To the percussive clicks of a keyboard and the electronic beeps and chirps that invade our lives, Protein reflects on the nature of human interaction in a digital age. Sounds promising? Title aside, I thought so too. Unfortunately, the piece has delusions of grandeur but misses its mark.

Let’s start with the title: LOL. Where I come from, “lol” means “laugh out loud”, not “lots of love”, and has become a reflexive punctuation mark in casual conversations, rather than a phrase that has a great deal of meaning. The fact that Protein felt the need to spell out that LOL can mean “lots of love”, “lots of luck”, “laughing out loud”, “lack of laughter”, “lack of love”, “lack of luck”, “life on line”, “love on line” and also, apparently, “losers on line” and “log off loser”, in its promotional material suggests the lack of coherent decision-making that characterises the piece. This dabbling the world of online interactions feels rather half-hearted, while trying to appear committed. What could have been an interesting exploration of how we present ourselves online, and how this affects relationships and potential relationships, was instead a rather stilted and over-worked set of vignettes, with very little connecting purpose.

Perhaps this lack of connectedness was intentional – a look at the fragmentary nature of today’s society – or perhaps the piece just lacked a clear idea of where it was going. Either way, it was often unsatisfying to watch, and eked out a slim idea to 70 mins. The piece was “conceived and directed” by Luca Silvestrini and “devised and performed” by the six dancers; I wonder if this lack of a single choreographer has led to a kind of ‘devise by committee’ approach, and that’s why the piece feels so bitty. The dancers themselves, Patsy Browne-Hope, Omar Gordon, Kip Johnson, Sally Marie, Fernanda Prata and Stuart Waters, are lithe and committed, but never seem comfortable with the demanded audience interaction. It was refreshing to see the six dancers (three men, three women) mix up their partnerships to portray same-sex couples as well as heterosexual ones, but this was not enough to redeem a piece that was shallow but aiming to be deep.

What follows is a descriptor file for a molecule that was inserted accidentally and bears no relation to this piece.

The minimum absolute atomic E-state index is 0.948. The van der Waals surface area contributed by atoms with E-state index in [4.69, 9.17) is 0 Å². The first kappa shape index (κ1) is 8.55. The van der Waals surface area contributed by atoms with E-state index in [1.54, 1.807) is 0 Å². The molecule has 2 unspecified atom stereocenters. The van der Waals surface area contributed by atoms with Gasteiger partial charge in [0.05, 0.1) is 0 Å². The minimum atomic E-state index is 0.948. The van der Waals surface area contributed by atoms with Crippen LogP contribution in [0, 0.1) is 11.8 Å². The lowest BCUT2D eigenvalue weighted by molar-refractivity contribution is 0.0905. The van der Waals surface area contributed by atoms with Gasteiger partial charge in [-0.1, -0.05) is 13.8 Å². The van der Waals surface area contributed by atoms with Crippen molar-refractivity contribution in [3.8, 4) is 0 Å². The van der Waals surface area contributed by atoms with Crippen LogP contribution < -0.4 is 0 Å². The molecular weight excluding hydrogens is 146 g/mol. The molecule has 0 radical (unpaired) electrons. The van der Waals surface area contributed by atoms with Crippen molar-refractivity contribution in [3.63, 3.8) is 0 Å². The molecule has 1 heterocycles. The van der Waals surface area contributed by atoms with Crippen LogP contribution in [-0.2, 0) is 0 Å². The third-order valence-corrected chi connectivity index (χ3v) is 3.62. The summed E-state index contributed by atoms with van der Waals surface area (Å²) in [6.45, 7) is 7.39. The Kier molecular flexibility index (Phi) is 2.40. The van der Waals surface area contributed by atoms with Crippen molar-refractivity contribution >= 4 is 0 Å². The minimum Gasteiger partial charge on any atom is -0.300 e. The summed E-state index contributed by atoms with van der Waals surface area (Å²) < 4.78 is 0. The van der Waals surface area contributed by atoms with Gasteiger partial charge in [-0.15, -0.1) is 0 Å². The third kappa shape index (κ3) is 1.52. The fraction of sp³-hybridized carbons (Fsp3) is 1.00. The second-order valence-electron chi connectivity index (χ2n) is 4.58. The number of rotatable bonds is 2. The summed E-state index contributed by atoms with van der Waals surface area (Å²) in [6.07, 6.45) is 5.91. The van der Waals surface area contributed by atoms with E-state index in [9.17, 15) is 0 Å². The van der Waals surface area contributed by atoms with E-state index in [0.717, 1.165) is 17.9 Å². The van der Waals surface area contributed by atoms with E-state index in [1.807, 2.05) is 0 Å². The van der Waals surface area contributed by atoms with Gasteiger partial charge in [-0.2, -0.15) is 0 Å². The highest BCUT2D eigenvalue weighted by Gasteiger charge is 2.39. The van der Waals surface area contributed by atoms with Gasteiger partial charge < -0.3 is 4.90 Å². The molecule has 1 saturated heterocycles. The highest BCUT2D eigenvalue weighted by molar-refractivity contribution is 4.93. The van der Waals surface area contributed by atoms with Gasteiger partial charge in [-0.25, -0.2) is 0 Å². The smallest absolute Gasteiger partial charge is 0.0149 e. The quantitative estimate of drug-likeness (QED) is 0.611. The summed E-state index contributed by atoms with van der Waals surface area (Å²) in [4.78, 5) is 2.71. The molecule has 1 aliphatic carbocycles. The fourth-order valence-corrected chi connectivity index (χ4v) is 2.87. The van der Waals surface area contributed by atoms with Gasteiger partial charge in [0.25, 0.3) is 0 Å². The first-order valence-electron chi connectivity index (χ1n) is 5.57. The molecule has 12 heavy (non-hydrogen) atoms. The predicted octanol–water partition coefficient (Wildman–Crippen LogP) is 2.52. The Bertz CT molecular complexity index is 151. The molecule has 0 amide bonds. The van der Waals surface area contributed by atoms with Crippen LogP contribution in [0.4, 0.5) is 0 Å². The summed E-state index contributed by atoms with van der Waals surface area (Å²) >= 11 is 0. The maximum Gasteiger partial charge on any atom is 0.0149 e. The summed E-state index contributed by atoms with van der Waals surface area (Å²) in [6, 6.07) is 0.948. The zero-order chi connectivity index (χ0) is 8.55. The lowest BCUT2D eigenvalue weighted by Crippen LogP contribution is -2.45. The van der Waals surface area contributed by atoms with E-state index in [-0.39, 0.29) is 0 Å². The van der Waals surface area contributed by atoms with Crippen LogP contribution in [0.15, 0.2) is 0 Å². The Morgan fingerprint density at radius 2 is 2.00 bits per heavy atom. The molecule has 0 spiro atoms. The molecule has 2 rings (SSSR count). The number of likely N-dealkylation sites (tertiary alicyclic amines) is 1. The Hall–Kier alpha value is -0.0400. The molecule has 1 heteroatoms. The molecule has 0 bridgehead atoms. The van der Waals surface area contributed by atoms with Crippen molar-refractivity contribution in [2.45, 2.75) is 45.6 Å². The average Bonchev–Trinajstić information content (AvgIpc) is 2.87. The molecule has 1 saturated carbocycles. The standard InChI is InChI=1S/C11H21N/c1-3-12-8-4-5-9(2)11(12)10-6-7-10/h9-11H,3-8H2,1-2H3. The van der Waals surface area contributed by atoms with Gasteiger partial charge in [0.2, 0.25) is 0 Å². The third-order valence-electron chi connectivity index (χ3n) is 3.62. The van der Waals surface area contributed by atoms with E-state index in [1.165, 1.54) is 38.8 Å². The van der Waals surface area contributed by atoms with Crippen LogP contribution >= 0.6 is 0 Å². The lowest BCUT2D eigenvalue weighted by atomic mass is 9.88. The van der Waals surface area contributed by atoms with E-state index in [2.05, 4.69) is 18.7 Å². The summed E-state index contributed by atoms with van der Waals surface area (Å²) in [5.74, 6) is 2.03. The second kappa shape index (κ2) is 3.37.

The piece was danced to the sounds of Skype, MSN, etc., to words spoken by the dancers, and to pre-recorded and distorted words and phrases (composed by Andy Pink). Much of the language was lifted straight from lonely hearts ads, or was ostensibly email text from one member of a dating website to another. Again, this could have been an interesting idea, especially if the choreography has concentrated on the emotions, the loneliness and the fear of rejection, rather than on the narrative. Sadly, the overly earnest script quickly descended into trite cliché, wallowing in pseudo-philosophical insights and becoming too shallow to be taken as seriously as it took itself. There were some witty moments in the script, which provided the nicest moments of dance, too, but they were too few and too far between.

The dancers seemed bogged down by the earnestness of the piece, and they struggled to dance naturally while reciting their lines. I fail to see the value in having the lines spoken live – a recording would have left the dancers much freer. The piece also fell into the trap of dancing to the words, with one movement for each syllable and almost miming the story, rather than the dance taking on a life of its own. The pervading feeling was a sense that the company just don’t really get the way online communication works; the characters created by the words and dance feel like stereotypes, where ‘real’ people would have been more interesting.

LOL – Lots of Love by Protein played at The Place. For more shows and information see their website here: